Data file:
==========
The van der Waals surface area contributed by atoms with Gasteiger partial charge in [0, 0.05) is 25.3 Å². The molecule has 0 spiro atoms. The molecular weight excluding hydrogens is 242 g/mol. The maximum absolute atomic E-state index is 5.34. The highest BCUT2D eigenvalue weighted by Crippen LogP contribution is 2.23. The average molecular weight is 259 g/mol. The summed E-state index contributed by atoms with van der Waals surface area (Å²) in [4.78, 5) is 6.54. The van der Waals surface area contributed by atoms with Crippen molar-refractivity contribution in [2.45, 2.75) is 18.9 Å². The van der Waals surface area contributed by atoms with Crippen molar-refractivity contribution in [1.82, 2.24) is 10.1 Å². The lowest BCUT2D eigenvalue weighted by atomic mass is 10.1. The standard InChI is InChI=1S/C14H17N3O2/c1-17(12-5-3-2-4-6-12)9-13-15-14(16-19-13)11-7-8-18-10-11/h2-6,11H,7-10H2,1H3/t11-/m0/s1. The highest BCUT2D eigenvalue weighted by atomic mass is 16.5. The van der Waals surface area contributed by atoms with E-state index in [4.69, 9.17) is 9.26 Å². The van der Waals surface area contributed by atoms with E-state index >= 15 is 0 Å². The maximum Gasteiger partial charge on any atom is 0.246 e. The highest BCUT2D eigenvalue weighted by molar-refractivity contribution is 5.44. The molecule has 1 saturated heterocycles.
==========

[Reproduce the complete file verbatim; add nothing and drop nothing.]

The van der Waals surface area contributed by atoms with Gasteiger partial charge in [0, 0.05) is 25.3 Å². The molecule has 0 spiro atoms. The molecular weight excluding hydrogens is 242 g/mol. The maximum absolute atomic E-state index is 5.34. The highest BCUT2D eigenvalue weighted by Crippen LogP contribution is 2.23. The average molecular weight is 259 g/mol. The summed E-state index contributed by atoms with van der Waals surface area (Å²) in [4.78, 5) is 6.54. The van der Waals surface area contributed by atoms with Crippen molar-refractivity contribution in [2.45, 2.75) is 18.9 Å². The van der Waals surface area contributed by atoms with Crippen molar-refractivity contribution in [1.82, 2.24) is 10.1 Å². The lowest BCUT2D eigenvalue weighted by atomic mass is 10.1. The standard InChI is InChI=1S/C14H17N3O2/c1-17(12-5-3-2-4-6-12)9-13-15-14(16-19-13)11-7-8-18-10-11/h2-6,11H,7-10H2,1H3/t11-/m0/s1. The highest BCUT2D eigenvalue weighted by atomic mass is 16.5. The van der Waals surface area contributed by atoms with E-state index in [4.69, 9.17) is 9.26 Å². The van der Waals surface area contributed by atoms with E-state index >= 15 is 0 Å². The maximum Gasteiger partial charge on any atom is 0.246 e. The highest BCUT2D eigenvalue weighted by molar-refractivity contribution is 5.44. The molecule has 1 saturated heterocycles.